Thirteen Scary Stories

If you’ve finished The Encanto and and looking for what to what to read while you’re waiting for LA FOG part two, Wayob’s Revenge, here are my top thirteen scary stories:

13. NOS482  – Joe Hill. A little wakeup call for the child inside us who wishes every day could be like Christmas.

12. Game of Thrones – George R.R. Martin. I guess it’s considered a fantasy novel because of the setting? For me it was a gut wrenching nightmare of caring about someone and then losing them again and again. 

11. The Outsider – Stephen King. This novel bewildered me at first. Until the reveal it was spectacular, and then afterwards remained spooky all the way to the final battle. 

10. The Road – Cormac McCarthy. A journey through a profoundly hopeless future which examines the worst we are capable of and why we must keep going no matter how bad things get.

9. Coraline – Neil Gaiman. Never trust anyone with buttons for eyes.

8. Dark Matter – Black Crouch. Early on, I figured out the twist, but the tension kept me reading, and then–it totally surprised me. Who’s the last person you’d want to fight to the death? The last person you’d want to kill for the sake of your own survival? Before answer out loud, try answering inside your own head. Does that sound like the truth? Be honest.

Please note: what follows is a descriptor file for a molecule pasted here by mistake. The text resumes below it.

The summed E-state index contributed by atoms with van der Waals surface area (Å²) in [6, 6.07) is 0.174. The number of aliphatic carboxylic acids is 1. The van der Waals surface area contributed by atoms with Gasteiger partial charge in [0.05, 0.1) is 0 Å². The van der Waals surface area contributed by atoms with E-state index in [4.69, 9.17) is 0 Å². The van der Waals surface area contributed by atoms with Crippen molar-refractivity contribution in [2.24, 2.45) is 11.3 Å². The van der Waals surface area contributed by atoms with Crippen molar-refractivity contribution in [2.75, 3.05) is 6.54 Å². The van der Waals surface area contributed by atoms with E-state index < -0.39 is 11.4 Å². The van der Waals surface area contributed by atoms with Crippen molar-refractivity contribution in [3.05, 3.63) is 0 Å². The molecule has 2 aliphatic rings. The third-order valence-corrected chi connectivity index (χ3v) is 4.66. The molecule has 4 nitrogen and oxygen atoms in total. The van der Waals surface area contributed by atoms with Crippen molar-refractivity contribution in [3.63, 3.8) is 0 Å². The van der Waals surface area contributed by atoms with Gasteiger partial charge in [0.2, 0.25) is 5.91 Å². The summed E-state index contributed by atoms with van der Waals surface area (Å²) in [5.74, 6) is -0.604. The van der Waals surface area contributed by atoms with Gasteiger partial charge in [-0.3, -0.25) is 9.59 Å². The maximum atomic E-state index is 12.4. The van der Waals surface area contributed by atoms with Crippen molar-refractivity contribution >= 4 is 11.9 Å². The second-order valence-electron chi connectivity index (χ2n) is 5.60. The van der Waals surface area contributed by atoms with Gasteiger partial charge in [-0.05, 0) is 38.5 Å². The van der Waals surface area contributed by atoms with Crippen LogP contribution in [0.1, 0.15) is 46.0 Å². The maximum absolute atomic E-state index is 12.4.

7. The Poet – Michael Connelly. Riviting, disturbing. A murderer so terrible, he’s almost unpleasant to read. But yet you have to know what happens.

6. Christine – Stephen King. Talk about a fun ride. Maybe not for the characters in the novel, but for the reader.

5. The Stand – Stephen King. One of the best post apocalypse tales ever told. More characters than I typically like, but with more than a thousand pages they all have plenty of room to develop. 

4. Those Who Wish Me Dead – Michael Koryta. Imagine an evil villain who can be in two places at once—that’s the Blackwell brothers—a single bad guy in two bodies, their minds so in tuned they’re like one as they move together on their deadly purpose, and the way they think out loud in front of their victims… chilling.

3. 1922 – Stephen King. My favorite short story from the Full Dark, No Stars collection.

2. Fevre Dream – George R.R. Martin. A historical vampire fantasy set on a riverboat in the 1880s with plot twists and superb characterization. Abner Marsh is so distinct you could pick him out of a crowd, or from just from a single sentence. Fevre Dream is not only my favorite vampire novel by also my favorite by George R.R. Martin.

1. The Raven – Edgar Allen Poe. Yes, a poem, but also the best tale ever told on the horrors of grief and longing.